International Journal of Salt Lake Research

, Volume 8, Issue 1, pp 55–70

The salinity of hypersaline brines: Concepts and misconceptions


  • David A. Anati
    • Institute of Earth SciencesHebrew University in Jerusalem

DOI: 10.1007/BF02442137

Cite this article as:
Anati, D.A. International Journal of Salt Lake Research (1999) 8: 55. doi:10.1007/BF02442137


Some widespread misconceptions about salinity are pointed out, explained and commented on. Definitions, units, and methods of salinity determination recommended for brines of moderate salinities may become unsuitable for highly saline brines. Various salinity units are examined and commented on, and density at a precisely monitored temperature is chosen as the preferable “substitute parameter” for salinity determination of hypersaline brines. It is shown that ambient air density during pycnometric measurements must be known as accurately as required of the brine's density, and that its value must be added to the direct pycnometric measurement. Variations of atmospheric pressure at the time of pycnometry must be taken into account if greater than 15 mB. For a salinity accuracy of ±0.02 per mille, as required for some physical and chemical studies, the temperature of the sample during salinity measurement must be monitored with an accuracy of at least 0.04°C. A definite curve in the ρ-S plane, corresponding to the conversion of salinity to density at a fixed temperature, andvice-versa, does not exist if the brine is saturated in one of its salts. Non-linearity in the equation of state is shown to affect the surface level drop due to evaporation; the effect is negligible at low salinities, but a 10 per cent correction is already required at the salinity found in the northern Red Sea (41 per mille). Reliable reference points for the conversion of absolute salinity to density of highly saline brines are not known, at present, as accurately as desirable; pending the accurate determination of such reference points, a substantial dilution of hypersaline brines (for the purpose of adapting them to conductivity measurements) would multiply the error range by more than a hundred fold. On the other hand, a minute dilution of hypersaline brine samples to prevent salt crystal formation is possible and would not bring about any major increase of the error range in their density (salinity) determination.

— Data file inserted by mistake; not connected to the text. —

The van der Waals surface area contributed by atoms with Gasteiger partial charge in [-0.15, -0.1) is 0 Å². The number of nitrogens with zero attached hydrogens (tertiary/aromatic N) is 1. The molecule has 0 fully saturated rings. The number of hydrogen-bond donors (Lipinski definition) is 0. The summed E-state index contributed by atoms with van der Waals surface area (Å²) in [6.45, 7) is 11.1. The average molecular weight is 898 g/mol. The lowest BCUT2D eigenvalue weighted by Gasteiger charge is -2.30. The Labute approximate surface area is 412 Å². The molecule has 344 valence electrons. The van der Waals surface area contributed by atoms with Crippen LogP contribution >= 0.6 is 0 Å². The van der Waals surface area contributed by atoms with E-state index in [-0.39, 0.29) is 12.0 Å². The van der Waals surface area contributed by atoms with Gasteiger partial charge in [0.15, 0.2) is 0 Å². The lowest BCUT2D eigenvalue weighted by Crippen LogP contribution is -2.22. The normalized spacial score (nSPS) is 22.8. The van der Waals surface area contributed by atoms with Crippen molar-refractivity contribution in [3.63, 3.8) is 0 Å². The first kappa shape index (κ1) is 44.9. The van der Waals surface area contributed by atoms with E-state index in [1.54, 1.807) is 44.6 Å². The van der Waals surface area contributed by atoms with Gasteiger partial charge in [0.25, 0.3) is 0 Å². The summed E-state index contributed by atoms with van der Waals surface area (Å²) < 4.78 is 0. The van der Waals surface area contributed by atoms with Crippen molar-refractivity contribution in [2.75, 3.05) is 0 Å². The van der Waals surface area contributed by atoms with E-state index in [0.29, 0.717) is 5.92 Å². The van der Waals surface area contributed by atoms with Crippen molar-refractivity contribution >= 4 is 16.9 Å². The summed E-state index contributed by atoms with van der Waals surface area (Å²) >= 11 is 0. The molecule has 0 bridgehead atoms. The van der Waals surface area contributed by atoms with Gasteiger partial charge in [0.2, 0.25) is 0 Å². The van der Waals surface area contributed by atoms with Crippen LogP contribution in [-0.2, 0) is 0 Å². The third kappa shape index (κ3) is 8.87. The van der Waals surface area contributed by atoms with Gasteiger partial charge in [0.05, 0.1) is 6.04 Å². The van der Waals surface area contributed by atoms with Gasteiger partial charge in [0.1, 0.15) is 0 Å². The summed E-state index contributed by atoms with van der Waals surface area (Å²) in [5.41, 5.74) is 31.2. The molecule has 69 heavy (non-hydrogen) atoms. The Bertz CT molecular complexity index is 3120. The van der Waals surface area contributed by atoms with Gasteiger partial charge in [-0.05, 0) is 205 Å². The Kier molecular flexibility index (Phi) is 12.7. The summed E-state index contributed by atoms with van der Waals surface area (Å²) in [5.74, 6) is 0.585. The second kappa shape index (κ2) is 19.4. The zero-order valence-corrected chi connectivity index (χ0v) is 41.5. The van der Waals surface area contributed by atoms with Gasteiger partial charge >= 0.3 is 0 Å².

Key words

Dead Seaequation of statepycnometrysalinitysaturation

Copyright information

© Kluwer Academic Publishers 1999